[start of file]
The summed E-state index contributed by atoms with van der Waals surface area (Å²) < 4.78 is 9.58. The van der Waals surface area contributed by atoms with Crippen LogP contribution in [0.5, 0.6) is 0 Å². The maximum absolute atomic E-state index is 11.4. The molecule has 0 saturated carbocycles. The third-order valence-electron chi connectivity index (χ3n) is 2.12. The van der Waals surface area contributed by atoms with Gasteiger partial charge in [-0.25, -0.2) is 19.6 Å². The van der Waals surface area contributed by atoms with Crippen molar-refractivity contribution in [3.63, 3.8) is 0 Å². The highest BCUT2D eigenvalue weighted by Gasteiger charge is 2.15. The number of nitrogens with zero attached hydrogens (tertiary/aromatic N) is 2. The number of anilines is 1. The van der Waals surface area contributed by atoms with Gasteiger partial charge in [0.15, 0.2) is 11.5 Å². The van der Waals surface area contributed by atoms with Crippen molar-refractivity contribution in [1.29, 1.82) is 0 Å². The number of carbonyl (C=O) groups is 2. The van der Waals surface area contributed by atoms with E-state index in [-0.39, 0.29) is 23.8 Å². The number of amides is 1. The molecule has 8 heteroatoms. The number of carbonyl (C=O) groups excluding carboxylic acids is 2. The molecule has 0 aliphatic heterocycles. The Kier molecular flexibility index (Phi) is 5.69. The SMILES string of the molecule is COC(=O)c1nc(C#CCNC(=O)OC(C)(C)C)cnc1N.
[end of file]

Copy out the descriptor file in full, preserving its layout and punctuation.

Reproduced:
The summed E-state index contributed by atoms with van der Waals surface area (Å²) < 4.78 is 9.58. The van der Waals surface area contributed by atoms with Crippen LogP contribution in [0.5, 0.6) is 0 Å². The maximum absolute atomic E-state index is 11.4. The molecule has 0 saturated carbocycles. The third-order valence-electron chi connectivity index (χ3n) is 2.12. The van der Waals surface area contributed by atoms with Gasteiger partial charge in [-0.25, -0.2) is 19.6 Å². The van der Waals surface area contributed by atoms with Crippen molar-refractivity contribution in [3.63, 3.8) is 0 Å². The highest BCUT2D eigenvalue weighted by Gasteiger charge is 2.15. The number of nitrogens with zero attached hydrogens (tertiary/aromatic N) is 2. The number of anilines is 1. The van der Waals surface area contributed by atoms with Gasteiger partial charge in [0.15, 0.2) is 11.5 Å². The van der Waals surface area contributed by atoms with Crippen molar-refractivity contribution in [1.29, 1.82) is 0 Å². The number of carbonyl (C=O) groups is 2. The van der Waals surface area contributed by atoms with E-state index in [-0.39, 0.29) is 23.8 Å². The number of amides is 1. The molecule has 8 heteroatoms. The number of carbonyl (C=O) groups excluding carboxylic acids is 2. The molecule has 0 aliphatic heterocycles. The Kier molecular flexibility index (Phi) is 5.69. The SMILES string of the molecule is COC(=O)c1nc(C#CCNC(=O)OC(C)(C)C)cnc1N.